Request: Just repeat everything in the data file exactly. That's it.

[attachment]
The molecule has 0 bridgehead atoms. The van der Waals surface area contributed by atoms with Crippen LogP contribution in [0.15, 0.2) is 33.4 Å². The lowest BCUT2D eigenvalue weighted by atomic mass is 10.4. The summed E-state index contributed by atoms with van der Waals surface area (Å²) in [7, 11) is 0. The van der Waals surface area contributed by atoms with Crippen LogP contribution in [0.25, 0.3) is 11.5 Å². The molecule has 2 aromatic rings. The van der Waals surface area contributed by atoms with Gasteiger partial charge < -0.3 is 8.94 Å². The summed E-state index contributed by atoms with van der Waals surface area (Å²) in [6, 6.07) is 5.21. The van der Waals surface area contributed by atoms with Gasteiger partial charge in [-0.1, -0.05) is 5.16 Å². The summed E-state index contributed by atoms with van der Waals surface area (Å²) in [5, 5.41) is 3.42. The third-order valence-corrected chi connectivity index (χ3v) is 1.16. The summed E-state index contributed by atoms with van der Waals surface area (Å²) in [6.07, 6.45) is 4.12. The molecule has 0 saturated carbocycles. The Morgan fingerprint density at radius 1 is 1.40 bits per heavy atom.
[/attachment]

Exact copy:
The molecule has 0 bridgehead atoms. The van der Waals surface area contributed by atoms with Crippen LogP contribution in [0.15, 0.2) is 33.4 Å². The lowest BCUT2D eigenvalue weighted by atomic mass is 10.4. The summed E-state index contributed by atoms with van der Waals surface area (Å²) in [7, 11) is 0. The van der Waals surface area contributed by atoms with Crippen LogP contribution in [0.25, 0.3) is 11.5 Å². The molecule has 2 aromatic rings. The van der Waals surface area contributed by atoms with Gasteiger partial charge < -0.3 is 8.94 Å². The summed E-state index contributed by atoms with van der Waals surface area (Å²) in [6, 6.07) is 5.21. The van der Waals surface area contributed by atoms with Gasteiger partial charge in [-0.1, -0.05) is 5.16 Å². The summed E-state index contributed by atoms with van der Waals surface area (Å²) in [5, 5.41) is 3.42. The third-order valence-corrected chi connectivity index (χ3v) is 1.16. The summed E-state index contributed by atoms with van der Waals surface area (Å²) in [6.07, 6.45) is 4.12. The molecule has 0 saturated carbocycles. The Morgan fingerprint density at radius 1 is 1.40 bits per heavy atom.